United States District Court, N.D. Illinois, Eastern Division
JONATHAN R. HOOD, Plaintiff,
NATIONAL RAILROAD PASSENGER CORPORATION, Defendant
For Jonathon R. Hood, Plaintiff: David T. Rallo, LEAD ATTORNEY Chicago, IL; William Martin Walsh, Law Office of William M. Walsh, Chicago, IL.
For National Railroad Passenger Corporation, Defendant: Ross Harlan Friedman, LEAD ATTORNEY, Emily Anne Glunz, Mary Ellen Vales, Morgan, Lewis & Bockius Llp, Chicago, IL.
For Jesse Nunez, Defendant: Robert J. Drummond, LEAD ATTORNEY, Drummond Law Firm, Chicago, IL.
Samuel Der-Yeghiayan, United States District Court Judge.
This matter is before the court on Defendant National Railroad Passenger Corporation's (Amtrak) motion for summary judgment. For the reasons stated below, the motion is granted in part, the claims brought against Defendant Jesse Nunez (Nunez) under 42 U.S.C. § 1981 (Section 1981) are dismissed, and the remaining state law claims are dismissed without prejudice.
Plaintiff Jonathan R. Hood (Hood) allegedly began working for Amtrak in January 2010 as a mechanic at the Amtrak yard in Chicago (Chicago Yard). Nunez was allegedly another mechanic working at the Chicago Yard. Hood contends that he is " a white Caucasian-American," and that Nunez is " of Hispanic origin and descent." (A Compl. Par. 1, 3). According to Hood, prior to his being hired, Nunez and other Hispanic mechanics put pressure on Amtrak to hire a Hispanic contractor who was a friend of Nunez. Amtrak allegedly decided instead to hire Hood. Hood claims that he was harassed by Hispanic co-workers at the Chicago Yard who allegedly referred to him by names such as " gringo." Hood also claims that Hispanic co-workers stated that they would try to get him fired. Hood contends that he reported the harassment and that Amtrak did not address the problem. In 2010, Hood's employment was terminated (First Termination) during his probationary period by a Caucasian Superintendent due to his poor attitude at work. Hood allegedly appealed his termination to the Dispute Resolution Office and was reinstated.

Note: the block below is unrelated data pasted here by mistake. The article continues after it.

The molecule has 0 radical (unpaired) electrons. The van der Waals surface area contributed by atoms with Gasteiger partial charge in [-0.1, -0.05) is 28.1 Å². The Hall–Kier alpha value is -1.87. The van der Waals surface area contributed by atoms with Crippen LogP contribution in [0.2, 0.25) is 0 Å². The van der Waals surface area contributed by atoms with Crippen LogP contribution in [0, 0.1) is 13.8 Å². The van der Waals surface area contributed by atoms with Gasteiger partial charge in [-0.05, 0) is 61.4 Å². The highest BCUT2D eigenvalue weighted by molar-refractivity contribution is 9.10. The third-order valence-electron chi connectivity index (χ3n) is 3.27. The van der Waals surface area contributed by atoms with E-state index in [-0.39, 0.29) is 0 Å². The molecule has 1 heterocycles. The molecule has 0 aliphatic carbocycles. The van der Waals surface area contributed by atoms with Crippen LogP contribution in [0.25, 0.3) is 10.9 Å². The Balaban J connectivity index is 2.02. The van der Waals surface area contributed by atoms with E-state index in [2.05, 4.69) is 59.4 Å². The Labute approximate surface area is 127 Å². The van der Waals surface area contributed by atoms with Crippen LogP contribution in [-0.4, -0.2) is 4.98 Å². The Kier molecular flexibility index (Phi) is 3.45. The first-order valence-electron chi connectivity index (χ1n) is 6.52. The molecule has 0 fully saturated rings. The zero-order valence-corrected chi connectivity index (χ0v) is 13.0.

Hood contends that he continued to suffer harassment at work. In 2011, Hood was involved in a physical altercation with Nunez (Nunez Altercation), resulting in disciplinary charges against Hood and Nunez. In March 2013, after Hood was again involved in a physical altercation at work, this time with Frank Zeimetz (Zeimetz), a Caucasian co-worker (Zeimetz Altercation),
Hood was again charged with disciplinary violations. Hood was also provided with a disciplinary hearing and was found guilty of the charges. In addition, Zeimetz brought criminal charges against Hood, resulting in Hood's arrest. Hood was then terminated for a second time (Second Termination).